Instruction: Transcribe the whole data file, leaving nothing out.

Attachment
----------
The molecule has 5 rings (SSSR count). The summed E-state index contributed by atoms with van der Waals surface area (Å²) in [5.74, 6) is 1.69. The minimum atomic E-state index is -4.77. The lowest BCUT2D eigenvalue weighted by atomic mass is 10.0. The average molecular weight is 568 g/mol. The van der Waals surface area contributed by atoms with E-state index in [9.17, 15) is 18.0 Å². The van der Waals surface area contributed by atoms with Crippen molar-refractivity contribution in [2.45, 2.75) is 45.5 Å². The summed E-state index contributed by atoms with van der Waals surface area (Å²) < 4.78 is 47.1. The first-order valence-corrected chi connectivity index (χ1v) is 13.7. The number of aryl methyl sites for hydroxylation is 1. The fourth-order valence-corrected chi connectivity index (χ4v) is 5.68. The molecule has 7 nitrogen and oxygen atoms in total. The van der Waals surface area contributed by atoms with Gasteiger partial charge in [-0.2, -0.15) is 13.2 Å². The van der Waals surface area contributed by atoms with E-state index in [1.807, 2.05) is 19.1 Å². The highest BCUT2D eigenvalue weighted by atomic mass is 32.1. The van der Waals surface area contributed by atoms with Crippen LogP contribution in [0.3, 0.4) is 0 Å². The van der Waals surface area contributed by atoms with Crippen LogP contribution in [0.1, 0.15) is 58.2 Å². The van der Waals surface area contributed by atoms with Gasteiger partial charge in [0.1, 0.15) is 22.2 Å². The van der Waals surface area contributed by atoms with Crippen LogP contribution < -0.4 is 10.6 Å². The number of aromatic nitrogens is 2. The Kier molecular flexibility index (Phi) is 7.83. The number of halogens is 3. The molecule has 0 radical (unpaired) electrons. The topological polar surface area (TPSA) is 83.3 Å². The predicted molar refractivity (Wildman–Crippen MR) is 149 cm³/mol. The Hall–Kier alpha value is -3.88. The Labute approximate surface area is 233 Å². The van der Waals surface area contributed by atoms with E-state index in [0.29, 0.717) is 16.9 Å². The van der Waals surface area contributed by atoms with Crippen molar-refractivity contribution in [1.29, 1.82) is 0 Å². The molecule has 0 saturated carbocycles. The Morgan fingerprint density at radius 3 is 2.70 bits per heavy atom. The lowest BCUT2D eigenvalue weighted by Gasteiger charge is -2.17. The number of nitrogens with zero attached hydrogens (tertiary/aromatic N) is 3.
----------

The molecule has 5 rings (SSSR count). The summed E-state index contributed by atoms with van der Waals surface area (Å²) in [5.74, 6) is 1.69. The minimum atomic E-state index is -4.77. The lowest BCUT2D eigenvalue weighted by atomic mass is 10.0. The average molecular weight is 568 g/mol. The van der Waals surface area contributed by atoms with E-state index in [9.17, 15) is 18.0 Å². The van der Waals surface area contributed by atoms with Crippen molar-refractivity contribution in [2.45, 2.75) is 45.5 Å². The summed E-state index contributed by atoms with van der Waals surface area (Å²) < 4.78 is 47.1. The first-order valence-corrected chi connectivity index (χ1v) is 13.7. The number of aryl methyl sites for hydroxylation is 1. The fourth-order valence-corrected chi connectivity index (χ4v) is 5.68. The molecule has 7 nitrogen and oxygen atoms in total. The van der Waals surface area contributed by atoms with Gasteiger partial charge in [-0.2, -0.15) is 13.2 Å². The van der Waals surface area contributed by atoms with E-state index in [1.807, 2.05) is 19.1 Å². The highest BCUT2D eigenvalue weighted by atomic mass is 32.1. The van der Waals surface area contributed by atoms with Crippen LogP contribution in [0.3, 0.4) is 0 Å². The van der Waals surface area contributed by atoms with Crippen LogP contribution in [0.1, 0.15) is 58.2 Å². The van der Waals surface area contributed by atoms with Gasteiger partial charge in [0.1, 0.15) is 22.2 Å². The van der Waals surface area contributed by atoms with Crippen LogP contribution < -0.4 is 10.6 Å². The number of aromatic nitrogens is 2. The Kier molecular flexibility index (Phi) is 7.83. The number of halogens is 3. The molecule has 0 radical (unpaired) electrons. The topological polar surface area (TPSA) is 83.3 Å². The predicted molar refractivity (Wildman–Crippen MR) is 149 cm³/mol. The Hall–Kier alpha value is -3.88. The Labute approximate surface area is 233 Å². The van der Waals surface area contributed by atoms with E-state index in [0.29, 0.717) is 16.9 Å². The van der Waals surface area contributed by atoms with Crippen molar-refractivity contribution in [1.29, 1.82) is 0 Å². The molecule has 0 saturated carbocycles. The Morgan fingerprint density at radius 3 is 2.70 bits per heavy atom. The lowest BCUT2D eigenvalue weighted by Gasteiger charge is -2.17. The number of nitrogens with zero attached hydrogens (tertiary/aromatic N) is 3.